I know this is un-American, but I was actually being charitable. There was no quid-pro-quo. And, I enjoyed his company. His non-stop chatter was bit of a problem, but he was a sweet child. In effect, he was my child. I even berated him — going on and on about how much money I was spending on him. And then, when I was done, he would look at me with his big sad eyes and say, “You’re mad at me, aren’t you?” And I’d say to myself, “He didn’t hear a word I said.”

One evening, I took this hungry, hyper child to a movie on Lexington Avenue, not far from 59th Street. There was time before the movie, so we ate at this little joint across the street. We each got a half of a chicken, with sides, and it didn’t cost much. As usual, he was chattering non-stop — but he was also eating non-stop. I had to stop eating, in order to fully comprehend what I was seeing. Yes, it actually happened. In fifteen minutes — or less — using a knife and fork, he had cleaned half of a chicken to bare bones, while talking non-stop. I told him it was a miracle he hadn’t choked to death.

He wanted to watch blood-and-gore movies. I wasn’t having it. So, we compromised on action movies. (I insist, you’ve got to believe me, that before I met him I was watching only the finest serious intellectual movies. Really.) Even then, his attention flagged. I remember how bored he was watching Aliens (the second Alien movie), until the aliens started killing people and the shooting started — then he was jumping around in his seat in uncontained excitement.

Over the years, his taste in movies changed. I remember he wanted to watch Regarding Henry. And he got a real kick out of Twins — imagining that he and I were twins like Arnold Schwarzenegger and Danny DeVito.

After his 21st birthday, I decided to risk inviting him to my apartment. That first night was a bit of drama. He’s addicted to soda pop. I don’t drink the stuff, and had none in my refrigerator. So he went out to the store. I should have gone with him, but I just gave him directions. It was dark out, but East 215th Street in the Bronx was (and still is, to my knowledge) in a safe neighborhood, and the store was just three blocks away, on Boston Road.

While he was gone, his mother called. I told her he had gone to the store and would be back soon. A half hour later, she called again. I myself was concerned, but I didn’t know what to do. Most disturbing, this was during the time when young Black men were disappearing in Atlanta. She called again, and he still wasn’t back. I could only imagine how worried a mother — even that kind of mother — would be when her son goes off with a stranger, and disappears. Eventually, I got a phone call from a neighbor. Apparently, my young man — lost and alone, wandering around in the dark in a strange neighborhood — had encountered a helpful neighbor. I went out to the sidewalk, and there he was, up in the next block, in the opposite direction from Boston Road. So, we let his mother know he was back. He spent the night, and that was that.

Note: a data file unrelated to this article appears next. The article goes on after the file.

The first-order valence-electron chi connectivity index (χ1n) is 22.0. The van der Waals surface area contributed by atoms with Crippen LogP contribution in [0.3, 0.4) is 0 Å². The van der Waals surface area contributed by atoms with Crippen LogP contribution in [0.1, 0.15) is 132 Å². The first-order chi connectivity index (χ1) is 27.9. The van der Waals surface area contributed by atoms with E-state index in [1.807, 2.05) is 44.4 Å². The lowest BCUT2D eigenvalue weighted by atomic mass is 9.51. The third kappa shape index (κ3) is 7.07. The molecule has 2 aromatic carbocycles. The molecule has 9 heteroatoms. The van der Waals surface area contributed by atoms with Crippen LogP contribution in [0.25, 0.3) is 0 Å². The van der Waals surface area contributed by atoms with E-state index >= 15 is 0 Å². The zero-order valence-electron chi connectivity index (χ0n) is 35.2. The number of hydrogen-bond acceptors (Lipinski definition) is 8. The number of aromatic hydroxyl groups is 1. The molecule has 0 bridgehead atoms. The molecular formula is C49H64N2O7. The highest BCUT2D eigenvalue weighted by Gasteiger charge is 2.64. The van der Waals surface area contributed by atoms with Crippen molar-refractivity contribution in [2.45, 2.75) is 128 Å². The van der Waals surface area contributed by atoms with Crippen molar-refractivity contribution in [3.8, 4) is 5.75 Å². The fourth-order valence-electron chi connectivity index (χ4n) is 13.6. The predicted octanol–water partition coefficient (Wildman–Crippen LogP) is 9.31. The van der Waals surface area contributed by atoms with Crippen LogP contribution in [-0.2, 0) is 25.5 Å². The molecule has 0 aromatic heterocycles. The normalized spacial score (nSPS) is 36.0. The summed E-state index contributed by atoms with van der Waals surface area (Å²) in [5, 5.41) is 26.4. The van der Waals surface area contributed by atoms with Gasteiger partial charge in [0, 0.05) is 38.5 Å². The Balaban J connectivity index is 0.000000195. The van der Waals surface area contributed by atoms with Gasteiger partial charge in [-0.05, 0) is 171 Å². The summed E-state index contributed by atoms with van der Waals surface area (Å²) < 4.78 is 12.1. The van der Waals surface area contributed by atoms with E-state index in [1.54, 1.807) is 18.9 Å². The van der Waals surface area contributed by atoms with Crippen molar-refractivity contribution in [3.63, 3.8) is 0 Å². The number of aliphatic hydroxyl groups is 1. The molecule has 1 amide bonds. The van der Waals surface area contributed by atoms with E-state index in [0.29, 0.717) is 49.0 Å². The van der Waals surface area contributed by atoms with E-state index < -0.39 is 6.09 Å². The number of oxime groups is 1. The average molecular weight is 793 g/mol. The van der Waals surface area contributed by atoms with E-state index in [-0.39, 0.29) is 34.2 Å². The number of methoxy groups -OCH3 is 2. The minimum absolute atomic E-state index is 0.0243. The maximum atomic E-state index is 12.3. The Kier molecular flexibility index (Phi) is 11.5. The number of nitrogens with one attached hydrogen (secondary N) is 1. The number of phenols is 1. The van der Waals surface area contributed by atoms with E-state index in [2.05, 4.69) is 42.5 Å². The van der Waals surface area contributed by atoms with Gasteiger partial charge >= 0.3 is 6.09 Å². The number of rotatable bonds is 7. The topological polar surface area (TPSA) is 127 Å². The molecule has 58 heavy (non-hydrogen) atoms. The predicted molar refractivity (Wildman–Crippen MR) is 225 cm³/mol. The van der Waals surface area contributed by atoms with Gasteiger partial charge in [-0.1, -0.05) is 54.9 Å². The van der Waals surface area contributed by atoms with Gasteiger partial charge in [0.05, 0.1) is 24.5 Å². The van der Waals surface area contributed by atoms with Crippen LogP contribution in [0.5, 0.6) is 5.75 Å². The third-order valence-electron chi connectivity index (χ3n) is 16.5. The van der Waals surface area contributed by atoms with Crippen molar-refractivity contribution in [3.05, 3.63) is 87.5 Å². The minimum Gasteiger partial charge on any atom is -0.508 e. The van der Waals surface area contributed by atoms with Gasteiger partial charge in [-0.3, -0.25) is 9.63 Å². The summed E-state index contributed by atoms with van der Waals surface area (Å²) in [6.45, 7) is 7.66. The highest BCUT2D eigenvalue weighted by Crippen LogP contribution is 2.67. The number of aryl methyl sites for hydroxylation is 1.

Over the next several years, he spent many nights in my apartment. We slept in the bed together. Fully clothed.

It had never seemed to me that he was homosexual. When we slept in the bed together, I became sure that he was not homosexual. His expectation was that he would have sex with me and I would take care of him. My policy was that (a) I would not have sex with him, and (b) I would not take care of him. And that’s how it went.

More to come. The crackhead girlfriend who said the baby was his. My stint as his payee. His family accusing me of theft. His first marriage, and divorce. His wonderful second, current, and (I hope) forever wife. And more.

And, of course, why I think he is such a remarkable person.

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2 Responses to A Remarkable Person

  1. WdAprilAhaleem says:

    I loved good read.